Shout-out everyone who braved the higher temps of the past months to continue supporting the local art scene. We salute you.
As the temperatures drop, we know y'all are getting excited to wander around First Friday with your scarves and pumpkin spice lattes. But the temperature isn't the only thing you should be amped about. Get out your calendars, because we've compiled a list of exhibitions around the Valley that you will not want to miss this fall.
This exhibition of contemporary Japanese artists will be the perfect de-stressor as the holiday season approaches. The show takes cues from its namesake, a Buddhist text of linked verse. According the the exhibition's website, "The subtlety and frankness of the art epitomize the precision and rhythm of haiku while the exhibition's meditative nature reflects the ritual and ceremony that has persisted over centuries at the heart of Japanese culture." There are more than 100 pieces in the show, including photographs, sculptures, paintings, and installations. The seven participating artists are Noriko Ambe, Hiroshi Senju, Yoshiko Shimano, Shinji Turner-Yamamoto, Masao Yamamoto, Motoi Yamamoto, and Asami Yoshiga.
"Crafting a Continuum: Rethinking Contemporary Craft" ASU Art Museum Now through December 7
This show has been a long time coming. A little over a year ago, ASU Art Museum was awarded a grant to help further a more in-depth examination of contemporary craft. The resulting exhibition is definitely worth a look, but we're even more excited about some of the accompanying events. On Saturday, September 28, the museum will host "FlashBackForward" a symposium on the state of contemporary craft. Also be sure to keep an eye on Combine Studios during the month of November for related programming.
"From Lemons to Lingerie: The Still-Life Redefined" Mesa Contemporary Arts September 13 through January 5, 2014
If you're a fan of Surrealism, you'll want to check out this exhibition of work by Linda Ingraham and Tom Eckert. The show focuses on how these two local artists interpret (and re-interpret) the still life. It's an interesting pairing: Ingraham works with mixed media and Eckert creates wooden sculptures. Eckert writes, "Since childhood, I have been curious about and amused by mistaken impressions of reality presented as part of my visual experiences." This visual trickery carries over to his work, and this particular selection of Ingraham's work as well. It should be a mind-bending experience.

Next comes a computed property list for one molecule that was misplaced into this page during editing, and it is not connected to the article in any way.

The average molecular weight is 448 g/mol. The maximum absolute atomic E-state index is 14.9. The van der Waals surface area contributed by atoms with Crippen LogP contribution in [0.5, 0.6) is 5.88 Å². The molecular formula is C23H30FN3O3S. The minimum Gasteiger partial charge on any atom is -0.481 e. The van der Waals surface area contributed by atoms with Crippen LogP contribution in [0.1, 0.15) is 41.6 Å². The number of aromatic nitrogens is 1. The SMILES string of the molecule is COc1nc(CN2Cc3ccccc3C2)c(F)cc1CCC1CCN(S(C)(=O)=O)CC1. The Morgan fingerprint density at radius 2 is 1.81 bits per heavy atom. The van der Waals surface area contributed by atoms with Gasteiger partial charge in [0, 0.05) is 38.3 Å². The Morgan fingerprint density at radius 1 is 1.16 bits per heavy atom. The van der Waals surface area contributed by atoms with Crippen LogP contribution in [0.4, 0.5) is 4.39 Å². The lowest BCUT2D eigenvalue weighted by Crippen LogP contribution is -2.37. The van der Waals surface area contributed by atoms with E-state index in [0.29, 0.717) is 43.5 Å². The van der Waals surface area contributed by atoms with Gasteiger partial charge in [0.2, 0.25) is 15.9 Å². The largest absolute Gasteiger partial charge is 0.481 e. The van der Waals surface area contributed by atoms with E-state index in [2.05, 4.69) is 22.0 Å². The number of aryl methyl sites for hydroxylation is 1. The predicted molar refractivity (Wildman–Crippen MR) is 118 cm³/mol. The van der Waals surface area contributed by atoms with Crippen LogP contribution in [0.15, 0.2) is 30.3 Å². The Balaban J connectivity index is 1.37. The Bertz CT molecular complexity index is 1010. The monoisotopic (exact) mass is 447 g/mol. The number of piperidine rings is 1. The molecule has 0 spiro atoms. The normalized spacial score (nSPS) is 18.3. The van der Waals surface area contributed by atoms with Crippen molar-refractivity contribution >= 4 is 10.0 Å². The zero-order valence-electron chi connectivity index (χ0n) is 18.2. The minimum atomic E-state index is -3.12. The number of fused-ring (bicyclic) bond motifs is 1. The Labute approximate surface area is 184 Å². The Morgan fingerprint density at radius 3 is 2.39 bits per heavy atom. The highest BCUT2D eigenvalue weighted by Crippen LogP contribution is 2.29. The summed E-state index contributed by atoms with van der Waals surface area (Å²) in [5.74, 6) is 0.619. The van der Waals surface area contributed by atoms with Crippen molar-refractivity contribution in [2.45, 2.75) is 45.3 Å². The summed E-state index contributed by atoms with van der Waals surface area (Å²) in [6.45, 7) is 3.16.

Ground Cover is the brainchild of local artist Ann Morton, who is all about using art as a means of social intervention. The long-term goal of the project is to cover a vacant lot in downtown Phoenix with a giant blanket, which subsequently will be divvied up to provide cover to homeless individuals in the area. Morton's show at Eye Lounge is a precursor to this installation, but it should reveal a bit of the process behind the larger undertaking. Small sections of the eventual blanket have been constructed by volunteers across the United States. In this way, the object's creation is a sort of social project in its own right.
This annual auction is a great way to become familiar with some of the most skilled photographers working in the Valley (and pick up some of their artwork on the cheap, if you're lucky). Pieces are donated by artists who want to make sure Art Intersection can keep doing it's thing; in addition to functioning as a gallery, the organization offers tons photography-related workshops each month. It can be hard to justify the trip out to Gilbert, we know. But this art will rock, and you'll feel all warm and fuzzy inside from supporting a great cause.